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 July 18th, 2014, 04:52 AM #1 Newbie   Joined: Jul 2014 From: Australia Posts: 1 Thanks: 0 A challenge, to find the equation for a function So after really considering this album cover (titled 'AM'), I decided that I really wanted to come up with a function that resembled it. Even with my relatively limited understanding of functions, I decided to give it a shot. However, the best thing I could come up with is this: f(x) = sin(x) * (35-x) * (x+35) Its definitely not much and quite possibly useless, but from x=-35 to x=35 it is quite close to the waves on the left of the cover and has the same number of crests/troughs. My initial thought would be to use cosine so that the highest crest would be in the centre, however having looked at the image further, I noticed the highest crest is slightly off-centre and there is also a single lowest crest, so sine is actually more accurate. On another note, the image I linked to is technically not the album cover, it has been extended to be flat on either end. I imagine it would be quite difficult to do that, but I thought it might be worth mentioning as I think it would look good. Otherwise just a gradual decrease in amplitude would look fine. This may seem quite pedantic (and pointless...), but its all part of the challenge (and fun?) I suppose. Anyway, I've become quite frustrated with this problem and I feel somewhat obliged to see it solved. So, does anyone have any suggestions (or answers?!), as to what I can do? Also, something tells me such a graph might not be possible, so someone please say so if it isn't :P PS. Oh, and the waves in the centre of the image actually say 'AM', so I can't overlook that... Last edited by opaque; July 18th, 2014 at 04:56 AM.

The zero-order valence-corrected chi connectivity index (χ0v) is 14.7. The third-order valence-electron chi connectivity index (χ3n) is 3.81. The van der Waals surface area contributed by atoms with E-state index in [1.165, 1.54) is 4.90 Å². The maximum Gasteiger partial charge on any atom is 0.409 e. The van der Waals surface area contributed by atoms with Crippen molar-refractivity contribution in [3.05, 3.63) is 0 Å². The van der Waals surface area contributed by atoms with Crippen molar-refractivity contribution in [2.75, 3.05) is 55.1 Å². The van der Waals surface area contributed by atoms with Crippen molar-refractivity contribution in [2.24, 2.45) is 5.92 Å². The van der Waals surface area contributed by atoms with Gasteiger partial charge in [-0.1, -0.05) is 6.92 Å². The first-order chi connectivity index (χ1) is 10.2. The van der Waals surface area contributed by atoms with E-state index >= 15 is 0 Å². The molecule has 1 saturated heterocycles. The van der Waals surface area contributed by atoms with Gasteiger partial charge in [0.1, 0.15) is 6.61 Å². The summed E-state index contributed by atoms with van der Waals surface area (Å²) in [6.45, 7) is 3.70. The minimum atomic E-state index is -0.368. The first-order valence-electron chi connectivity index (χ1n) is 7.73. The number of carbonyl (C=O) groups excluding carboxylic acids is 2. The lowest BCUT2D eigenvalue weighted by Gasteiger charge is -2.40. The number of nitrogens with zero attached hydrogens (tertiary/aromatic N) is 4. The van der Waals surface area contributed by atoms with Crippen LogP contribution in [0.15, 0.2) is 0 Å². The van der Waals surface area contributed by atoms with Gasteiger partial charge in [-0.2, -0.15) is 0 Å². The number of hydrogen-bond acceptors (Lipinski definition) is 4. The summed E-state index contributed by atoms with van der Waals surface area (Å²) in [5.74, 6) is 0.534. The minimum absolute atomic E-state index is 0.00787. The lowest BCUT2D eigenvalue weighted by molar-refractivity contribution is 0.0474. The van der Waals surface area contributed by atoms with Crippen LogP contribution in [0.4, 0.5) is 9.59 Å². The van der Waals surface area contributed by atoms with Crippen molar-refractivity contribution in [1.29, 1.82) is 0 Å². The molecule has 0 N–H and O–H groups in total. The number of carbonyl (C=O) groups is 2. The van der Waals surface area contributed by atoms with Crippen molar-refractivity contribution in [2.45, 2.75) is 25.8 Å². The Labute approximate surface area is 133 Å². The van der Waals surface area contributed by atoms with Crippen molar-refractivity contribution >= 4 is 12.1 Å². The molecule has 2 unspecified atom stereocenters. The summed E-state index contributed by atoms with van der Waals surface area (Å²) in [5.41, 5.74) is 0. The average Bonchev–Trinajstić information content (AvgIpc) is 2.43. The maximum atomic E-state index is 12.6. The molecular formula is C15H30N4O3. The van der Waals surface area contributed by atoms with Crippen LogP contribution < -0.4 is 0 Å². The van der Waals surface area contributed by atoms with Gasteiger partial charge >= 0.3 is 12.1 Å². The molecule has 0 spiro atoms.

July 18th, 2014, 05:08 AM #2 Senior Member   Joined: Apr 2014 From: Glasgow Posts: 2,150 Thanks: 730 Math Focus: Physics, mathematical modelling, numerical and computational solutions I suspect wave-packets might achieve what you're after. They are of the form $\displaystyle u(x,t) = Ae^{-(x-ct)^2 + ik(x-ct)}$ where $\displaystyle c$ is the speed of the wave, $\displaystyle k$ is the wave number and $\displaystyle i = \sqrt{-1}$. I imagine you can take two wavepackets, one which is displaced relative to the first one and add them together carefully to make the function that looks like the one on the cover. Wave packet - Wikipedia, the free encyclopedia

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